Posting on the blog today is a fellow historical fiction writer, Tony Riches who brings history to life in his novels and non fiction works.
Tony is a full time author of best-selling fiction and non-fiction books. He lives in Pembrokeshire, West Wales with his wife and enjoys sailing and kayaking in his spare time.
Tony first came to my attention when I noticed that one of his novels was about the Duchess of Gloucester in, The Secret Diary of Eleanor Cobham, which overlaps my own novel, The Imp of Eye, that also has the Duchess as a main character.
Tony has a new series out about the Tudors. Not the ones we all know, though, and below he talks about how he became interested in them.
Although I was born within sight of Pembroke Castle, I only began to study its history when I returned to the area five years ago. I was amazed to find there were no books about Owen Tudor, the father of Sir Jasper Tudor, the Earl of Pembroke, who once owned and lived in the Castle. I found several accounts of the life of Henry Tudor, Jasper’s nephew, (who later became King Henry VII and began the Tudor Dynasty) but there were no novels that brought his story to life.
I was reading Conn Iggulden’s impressive Wars of the Roses trilogy when the idea for the Tudor Trilogy (unsurprisingly) occurred to me. I realised Henry Tudor could be born in book one, ‘come of age’ in book two, and rule England in book three, so there would be plenty of scope to explore his life and times.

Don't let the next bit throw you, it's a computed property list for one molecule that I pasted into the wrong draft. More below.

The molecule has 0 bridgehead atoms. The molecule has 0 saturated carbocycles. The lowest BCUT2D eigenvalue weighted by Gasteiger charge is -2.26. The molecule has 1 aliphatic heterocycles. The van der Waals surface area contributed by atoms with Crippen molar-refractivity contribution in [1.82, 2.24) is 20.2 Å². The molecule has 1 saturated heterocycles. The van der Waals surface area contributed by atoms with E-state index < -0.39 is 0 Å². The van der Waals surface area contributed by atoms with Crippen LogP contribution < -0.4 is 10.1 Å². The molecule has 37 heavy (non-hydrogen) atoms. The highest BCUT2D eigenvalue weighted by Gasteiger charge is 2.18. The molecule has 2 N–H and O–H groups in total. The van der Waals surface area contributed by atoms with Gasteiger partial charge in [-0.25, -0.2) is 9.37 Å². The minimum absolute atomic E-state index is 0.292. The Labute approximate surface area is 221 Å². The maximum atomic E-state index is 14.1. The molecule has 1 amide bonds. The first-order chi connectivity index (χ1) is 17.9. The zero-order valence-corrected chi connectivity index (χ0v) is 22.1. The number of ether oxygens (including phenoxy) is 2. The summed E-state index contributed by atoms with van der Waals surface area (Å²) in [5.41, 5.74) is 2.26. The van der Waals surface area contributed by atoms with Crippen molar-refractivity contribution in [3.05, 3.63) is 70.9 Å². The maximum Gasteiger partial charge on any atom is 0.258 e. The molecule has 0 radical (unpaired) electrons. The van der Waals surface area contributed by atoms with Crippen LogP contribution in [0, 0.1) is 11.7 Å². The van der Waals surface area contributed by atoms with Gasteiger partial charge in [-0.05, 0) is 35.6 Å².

I started with a year of research, as I do my best to ensure my novels are historically correct, and feel the role of the historical fiction novelist is to ‘fill in the gaps’ with a plausible narrative and explore how people might have reacted to often quite dramatic events. I am always disappointed when authors distort or manipulate the known history, and firmly believe history has more amazing stories than anything I would ever dream up.
The first book of the trilogy was my fourth novel, so I had a good idea about the structure, and it had a ‘natural’ and dramatic end point (not wishing to give anything away for non-Tudor aficionados). In book one, OWEN, a Welsh servant of Queen Catherine of Valois, the lonely widow of King Henry V falls in love with her and they marry in secret. Their eldest son Edmund Tudor marries the heiress Lady Margaret Beaufort, and fathers a child with her to secure her inheritance. Unfortunately, Lady Margaret is barely thirteen years old and the birth of her son, Henry, nearly kills her. When her husband dies mysteriously without even seeing his son, his younger brother Jasper Tudor swears to protect them.
This all takes place during the Wars of the Roses and in book two, JASPER, (published 25th March), Jasper and young Henry flee to exile in Brittany and plan to one day return and make Henry King of England. In the meantime, King Richard III has taken the throne and has a powerful army of thousands – while Jasper and Henry have nothing. Even the clothes they wear are paid for by the Duke of Brittany. So how can they possibly invade England and defeat King Richard at the Battle of Bosworth?
I am currently researching the final book of the trilogy, HENRY, and plan to explore how he brought peace to England by marrying the beautiful daughter of his enemy, King Edward IV. I also want to understand how their son, who became King Henry VIII, became such a tyrant and transformed the history of England forever.
Kristin Gleeson is a writer, artist and musician who lives in the west of Ireland in the Gaeltacht.
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